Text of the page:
Buy Advice - 35mm Slide Scanner

Discussion in 'Scanners' started by FRP, Jan 22, 2005.

  1. FRP

    FRP Guest

    I'm in need of some advice. I have about 3500 slides of my late
    fathers that span from the 1950's to the 1990's. I want to digitize
    these for safekeeping. I own an HP S20 but after scanning a couple
    hundred slides, I find it is rather slow and the resolution and colour
    depth are not as high as newer units.

    I've been looking for comments regarding the Epson 4870 versus the
    Canon 9950F and the Nikon Coolscan 5000 with the slide feeder. I want
    a reasonable balance between speed, resolution, and quality. I like
    the Canon because it will do 12 slides at a time, but I understand
    that the images may not seem as crisp as the Nikon. Obviously, it is
    also a third the cost.....but can I compensate with software
    sharpening? I also have read that with the dust removal software
    running, it is considerably faster than the Epson.

    I would appreciate peoples comments, good or bad, on any of the above
    scanners.

    Thanks,
    FRP
     
    FRP, Jan 22, 2005
    #1
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  2. FRP

    Kevin Guest

    If you were going to be scanning slides on a regular basis I would suggest
    investing in a dedicated slide scanner. However, that would mean you would
    need a flatbed scanner to scan everything else. If you look at the time it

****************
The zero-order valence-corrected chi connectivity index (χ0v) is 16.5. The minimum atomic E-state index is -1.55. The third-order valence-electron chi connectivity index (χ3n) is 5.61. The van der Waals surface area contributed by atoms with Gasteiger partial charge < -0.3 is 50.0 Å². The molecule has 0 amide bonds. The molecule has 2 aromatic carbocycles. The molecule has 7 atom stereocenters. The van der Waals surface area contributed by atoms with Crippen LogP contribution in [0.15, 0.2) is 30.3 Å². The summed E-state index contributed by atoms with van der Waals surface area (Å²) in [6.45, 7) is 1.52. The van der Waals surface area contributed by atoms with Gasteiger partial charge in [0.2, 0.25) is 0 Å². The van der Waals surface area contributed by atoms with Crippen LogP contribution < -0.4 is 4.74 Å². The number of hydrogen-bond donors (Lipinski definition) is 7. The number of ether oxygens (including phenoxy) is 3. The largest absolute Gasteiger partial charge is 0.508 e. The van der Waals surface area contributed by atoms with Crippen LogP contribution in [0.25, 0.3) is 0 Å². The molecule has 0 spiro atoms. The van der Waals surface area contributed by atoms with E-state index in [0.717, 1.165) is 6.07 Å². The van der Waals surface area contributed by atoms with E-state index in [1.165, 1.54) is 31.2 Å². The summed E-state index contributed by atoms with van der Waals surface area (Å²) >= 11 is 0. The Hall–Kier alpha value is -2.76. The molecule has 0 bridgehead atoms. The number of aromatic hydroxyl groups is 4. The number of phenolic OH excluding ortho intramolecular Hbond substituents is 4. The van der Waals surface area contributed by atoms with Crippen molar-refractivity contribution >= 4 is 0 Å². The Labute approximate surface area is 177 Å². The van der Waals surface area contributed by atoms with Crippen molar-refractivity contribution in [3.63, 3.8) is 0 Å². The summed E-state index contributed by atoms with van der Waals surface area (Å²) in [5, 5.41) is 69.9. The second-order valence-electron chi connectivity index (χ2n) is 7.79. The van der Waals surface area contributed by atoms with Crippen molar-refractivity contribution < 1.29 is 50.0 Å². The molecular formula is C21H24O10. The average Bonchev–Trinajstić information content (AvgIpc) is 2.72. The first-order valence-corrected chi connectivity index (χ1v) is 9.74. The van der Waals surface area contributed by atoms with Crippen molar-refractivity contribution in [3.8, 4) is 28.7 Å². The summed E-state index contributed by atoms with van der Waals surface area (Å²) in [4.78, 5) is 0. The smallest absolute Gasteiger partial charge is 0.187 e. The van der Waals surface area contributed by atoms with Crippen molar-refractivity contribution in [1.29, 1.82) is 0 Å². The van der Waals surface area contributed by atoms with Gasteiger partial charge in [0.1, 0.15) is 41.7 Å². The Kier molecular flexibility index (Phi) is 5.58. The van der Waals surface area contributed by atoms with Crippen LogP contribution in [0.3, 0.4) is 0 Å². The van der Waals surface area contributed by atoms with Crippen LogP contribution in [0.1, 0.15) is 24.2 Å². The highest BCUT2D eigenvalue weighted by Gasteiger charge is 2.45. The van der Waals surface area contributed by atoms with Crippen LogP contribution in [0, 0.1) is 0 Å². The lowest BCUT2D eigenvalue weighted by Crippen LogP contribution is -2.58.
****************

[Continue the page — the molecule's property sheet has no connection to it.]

is going to take you to scan just 3500 slides, you can see that you are
    talking about a considerable effort. 3500 slides scanned in batches of 15,
    taking 15 minutes to set up and scan each batch is about 72 hours of work.
    That's 292 batches of slides!

    Of course, you will be doing this over some period of time, so the ability
    to scan multiple slides may not be a factor. I would seriously consider the
    Epson 4870 as it has the combination of resolution and multiple slide (and
    film) scanning necessary to produce quality scans.
     
    Kevin, Jan 22, 2005
    #2
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  3. FRP

    PJX Guest

    It looks like an easy decision based on your requirements. You
    should go with the Nikon. You will never be happy with anything
    less.

    And remember that you can sell it when done.

    PJ
     
    PJX, Jan 23, 2005
    #3
  4. FRP

    Wild Bill Guest

    You didn't ask, but there's one other thing implicit in your
    project - How to store the scans.

    You should know that while factory mastered and PRESSED CDs
    will probably last scores if not hundreds of years with relatively
    easy storage requirements, CD ROMs that you WRITE yourself
    will not. Recent reports have life expectancies as low as just a
    few years. The dyes are not long-term stable.

    You can pick up Magneto Optical drives on ebay pretty
    cheap that can write media that does last. That's why the
    Feds use them almost exclusively to store 'evidence'.
    So do video production companies and many others.

    When they 'upgrade' to bigger and bigger ones, they
    tend to dump perfectly useable gear super cheap, like
    less than a penny on the dollar, ie 1.3 gigabyte sizes.

    I like Maxoptix, but use Sony and HP, too.

    Bill
     
    Wild Bill, Mar 2, 2005
    #4
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